The law has its own language and much of it can be confusing to laypersons. Often the law incorporates Latin phrases such as res ipsa loquiter, which means “the thing speaks for itself.” It’s a phrase used in tort law to explain that concept that simply because something happened is evidence of negligence. The most commonly used example is two trains headed in opposite directions on the same track. In the absence of negligence, that doesn’t happen, so the fact that it did is proof of itself that someone was negligent.
Two other terms that come up, often in the context of divorce, are judgments nisi and judgments nunc pro tunc. A judgment nisi is a judgment that becomes effective on a date in the future, and then only if certain circumstances occur. In divorce it is sometimes called an interlocutory decree and the nisi period, the time between when the decree is signed by the court and when it actually becomes effective, is called the interlocutory period, or, colloquially, the cooling off period. It’s designed to let the parties rethink their decision. During the nisi period the parties can withdraw the decree and the divorce doesn’t become final. The circumstance that makes the decree final upon expiration of the nisi period is that the parties do not ask to withdraw the decree.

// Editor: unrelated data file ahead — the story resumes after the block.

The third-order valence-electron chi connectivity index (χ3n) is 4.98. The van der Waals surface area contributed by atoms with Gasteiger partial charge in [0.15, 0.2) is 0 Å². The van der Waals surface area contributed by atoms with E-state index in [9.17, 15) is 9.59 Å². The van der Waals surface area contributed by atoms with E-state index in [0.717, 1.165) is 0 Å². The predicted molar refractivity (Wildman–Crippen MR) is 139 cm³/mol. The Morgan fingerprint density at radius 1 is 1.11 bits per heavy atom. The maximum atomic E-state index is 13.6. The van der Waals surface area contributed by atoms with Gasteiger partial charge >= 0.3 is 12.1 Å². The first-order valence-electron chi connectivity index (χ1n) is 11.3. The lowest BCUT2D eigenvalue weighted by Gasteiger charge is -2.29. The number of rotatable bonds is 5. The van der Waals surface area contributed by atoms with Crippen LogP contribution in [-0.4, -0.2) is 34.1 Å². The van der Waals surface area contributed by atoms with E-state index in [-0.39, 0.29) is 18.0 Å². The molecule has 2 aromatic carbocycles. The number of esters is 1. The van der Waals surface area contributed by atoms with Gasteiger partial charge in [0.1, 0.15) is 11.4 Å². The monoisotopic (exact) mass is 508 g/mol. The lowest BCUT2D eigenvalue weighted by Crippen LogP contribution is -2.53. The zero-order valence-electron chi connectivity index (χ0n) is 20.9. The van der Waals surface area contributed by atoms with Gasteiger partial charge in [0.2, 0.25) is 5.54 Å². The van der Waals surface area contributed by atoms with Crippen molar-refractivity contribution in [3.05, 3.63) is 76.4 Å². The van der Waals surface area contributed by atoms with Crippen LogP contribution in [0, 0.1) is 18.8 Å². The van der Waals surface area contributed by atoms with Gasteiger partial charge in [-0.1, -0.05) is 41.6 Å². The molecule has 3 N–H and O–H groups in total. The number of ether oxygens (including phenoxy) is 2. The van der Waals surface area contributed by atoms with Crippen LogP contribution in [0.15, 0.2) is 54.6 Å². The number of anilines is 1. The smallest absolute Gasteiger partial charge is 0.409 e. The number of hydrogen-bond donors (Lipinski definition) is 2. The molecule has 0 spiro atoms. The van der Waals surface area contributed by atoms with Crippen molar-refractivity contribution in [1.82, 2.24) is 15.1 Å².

Nunc pro tunc literally means “now for then.” It makes a court order retroactive to a certain date. It’s most often used to correct a clerical error, such as where a judgment that is time-sensitive was submitted to the court but for some reason wasn’t entered timely. For example, again in the context of divorce, suppose that a decree was submitted on June 10 with the expectation that it would be entered shortly thereafter (without a nisi period). In reliance on the expectation of entry of the decree, one of the parties got remarried on June 20. As it turns out, however, the clerk didn’t submit the order to the judge, or the judge misplaced the decree, or for whatever reason the decree didn’t get signed until July 1. The effect is that the parties weren’t divorced as of June 20 and the remarriage of one of those parties was therefore illegal. To correct this, the court would enter a decree nunc pro tunc, making its decree of July 1 retroactive to June 10.